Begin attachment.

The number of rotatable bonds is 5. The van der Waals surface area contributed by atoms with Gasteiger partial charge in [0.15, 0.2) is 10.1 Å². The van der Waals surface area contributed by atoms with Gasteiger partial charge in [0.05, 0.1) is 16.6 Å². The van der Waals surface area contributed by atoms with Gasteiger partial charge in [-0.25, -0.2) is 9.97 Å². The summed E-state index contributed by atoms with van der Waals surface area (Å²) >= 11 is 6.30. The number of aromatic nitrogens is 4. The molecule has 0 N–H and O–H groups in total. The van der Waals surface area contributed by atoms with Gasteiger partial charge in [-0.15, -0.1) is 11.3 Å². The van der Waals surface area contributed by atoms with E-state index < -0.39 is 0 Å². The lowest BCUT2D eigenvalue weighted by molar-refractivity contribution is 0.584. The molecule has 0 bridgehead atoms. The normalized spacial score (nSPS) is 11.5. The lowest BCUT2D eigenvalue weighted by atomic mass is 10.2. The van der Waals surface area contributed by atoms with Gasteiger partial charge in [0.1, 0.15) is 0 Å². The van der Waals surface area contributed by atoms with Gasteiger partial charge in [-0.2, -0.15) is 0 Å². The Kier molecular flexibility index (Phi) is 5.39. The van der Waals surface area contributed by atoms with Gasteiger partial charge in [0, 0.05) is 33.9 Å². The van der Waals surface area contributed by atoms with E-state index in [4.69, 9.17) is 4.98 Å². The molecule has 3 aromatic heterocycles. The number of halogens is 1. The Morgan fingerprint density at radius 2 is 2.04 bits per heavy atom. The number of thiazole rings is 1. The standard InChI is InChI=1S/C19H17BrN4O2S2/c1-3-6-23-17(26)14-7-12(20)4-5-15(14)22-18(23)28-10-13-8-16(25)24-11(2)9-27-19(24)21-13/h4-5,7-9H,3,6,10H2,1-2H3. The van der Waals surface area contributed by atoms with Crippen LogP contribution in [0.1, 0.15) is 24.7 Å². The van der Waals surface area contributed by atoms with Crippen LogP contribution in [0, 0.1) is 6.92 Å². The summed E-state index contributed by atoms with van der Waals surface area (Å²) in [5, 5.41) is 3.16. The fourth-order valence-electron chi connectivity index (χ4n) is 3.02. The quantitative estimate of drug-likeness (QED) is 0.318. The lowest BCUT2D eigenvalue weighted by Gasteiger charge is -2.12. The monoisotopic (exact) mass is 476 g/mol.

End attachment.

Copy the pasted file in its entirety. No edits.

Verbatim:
The number of rotatable bonds is 5. The van der Waals surface area contributed by atoms with Gasteiger partial charge in [0.15, 0.2) is 10.1 Å². The van der Waals surface area contributed by atoms with Gasteiger partial charge in [0.05, 0.1) is 16.6 Å². The van der Waals surface area contributed by atoms with Gasteiger partial charge in [-0.25, -0.2) is 9.97 Å². The summed E-state index contributed by atoms with van der Waals surface area (Å²) >= 11 is 6.30. The number of aromatic nitrogens is 4. The molecule has 0 N–H and O–H groups in total. The van der Waals surface area contributed by atoms with Gasteiger partial charge in [-0.15, -0.1) is 11.3 Å². The van der Waals surface area contributed by atoms with E-state index < -0.39 is 0 Å². The lowest BCUT2D eigenvalue weighted by molar-refractivity contribution is 0.584. The molecule has 0 bridgehead atoms. The normalized spacial score (nSPS) is 11.5. The lowest BCUT2D eigenvalue weighted by atomic mass is 10.2. The van der Waals surface area contributed by atoms with Gasteiger partial charge in [0.1, 0.15) is 0 Å². The van der Waals surface area contributed by atoms with Gasteiger partial charge in [-0.2, -0.15) is 0 Å². The Kier molecular flexibility index (Phi) is 5.39. The van der Waals surface area contributed by atoms with Gasteiger partial charge in [0, 0.05) is 33.9 Å². The van der Waals surface area contributed by atoms with E-state index in [4.69, 9.17) is 4.98 Å². The molecule has 3 aromatic heterocycles. The number of halogens is 1. The Morgan fingerprint density at radius 2 is 2.04 bits per heavy atom. The number of thiazole rings is 1. The standard InChI is InChI=1S/C19H17BrN4O2S2/c1-3-6-23-17(26)14-7-12(20)4-5-15(14)22-18(23)28-10-13-8-16(25)24-11(2)9-27-19(24)21-13/h4-5,7-9H,3,6,10H2,1-2H3. The van der Waals surface area contributed by atoms with Crippen LogP contribution in [0.1, 0.15) is 24.7 Å². The van der Waals surface area contributed by atoms with Crippen LogP contribution in [0, 0.1) is 6.92 Å². The summed E-state index contributed by atoms with van der Waals surface area (Å²) in [5, 5.41) is 3.16. The fourth-order valence-electron chi connectivity index (χ4n) is 3.02. The quantitative estimate of drug-likeness (QED) is 0.318. The lowest BCUT2D eigenvalue weighted by Gasteiger charge is -2.12. The monoisotopic (exact) mass is 476 g/mol.